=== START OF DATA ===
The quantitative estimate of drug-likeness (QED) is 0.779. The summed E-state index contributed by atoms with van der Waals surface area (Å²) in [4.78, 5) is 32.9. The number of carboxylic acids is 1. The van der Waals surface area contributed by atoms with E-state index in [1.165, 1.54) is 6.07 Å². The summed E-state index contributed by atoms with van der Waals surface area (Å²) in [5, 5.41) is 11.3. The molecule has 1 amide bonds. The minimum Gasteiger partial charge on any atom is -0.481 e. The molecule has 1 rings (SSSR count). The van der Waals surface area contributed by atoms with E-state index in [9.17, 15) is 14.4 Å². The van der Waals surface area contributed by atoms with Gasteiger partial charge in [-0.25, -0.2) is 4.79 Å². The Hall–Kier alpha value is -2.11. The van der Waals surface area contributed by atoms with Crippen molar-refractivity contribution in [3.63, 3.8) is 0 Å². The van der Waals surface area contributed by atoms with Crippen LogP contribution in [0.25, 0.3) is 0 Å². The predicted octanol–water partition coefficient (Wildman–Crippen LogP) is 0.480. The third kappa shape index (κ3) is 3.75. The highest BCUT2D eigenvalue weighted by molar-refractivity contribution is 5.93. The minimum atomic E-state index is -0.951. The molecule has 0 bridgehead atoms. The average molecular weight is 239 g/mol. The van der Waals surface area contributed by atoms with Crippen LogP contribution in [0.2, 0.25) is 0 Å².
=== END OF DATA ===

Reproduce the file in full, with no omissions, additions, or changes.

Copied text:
The quantitative estimate of drug-likeness (QED) is 0.779. The summed E-state index contributed by atoms with van der Waals surface area (Å²) in [4.78, 5) is 32.9. The number of carboxylic acids is 1. The van der Waals surface area contributed by atoms with E-state index in [1.165, 1.54) is 6.07 Å². The summed E-state index contributed by atoms with van der Waals surface area (Å²) in [5, 5.41) is 11.3. The molecule has 1 amide bonds. The minimum Gasteiger partial charge on any atom is -0.481 e. The molecule has 1 rings (SSSR count). The van der Waals surface area contributed by atoms with E-state index in [9.17, 15) is 14.4 Å². The van der Waals surface area contributed by atoms with Gasteiger partial charge in [-0.25, -0.2) is 4.79 Å². The Hall–Kier alpha value is -2.11. The van der Waals surface area contributed by atoms with Crippen molar-refractivity contribution in [3.63, 3.8) is 0 Å². The van der Waals surface area contributed by atoms with Crippen LogP contribution in [0.25, 0.3) is 0 Å². The predicted octanol–water partition coefficient (Wildman–Crippen LogP) is 0.480. The third kappa shape index (κ3) is 3.75. The highest BCUT2D eigenvalue weighted by molar-refractivity contribution is 5.93. The minimum atomic E-state index is -0.951. The molecule has 0 bridgehead atoms. The average molecular weight is 239 g/mol. The van der Waals surface area contributed by atoms with Crippen LogP contribution in [0.2, 0.25) is 0 Å².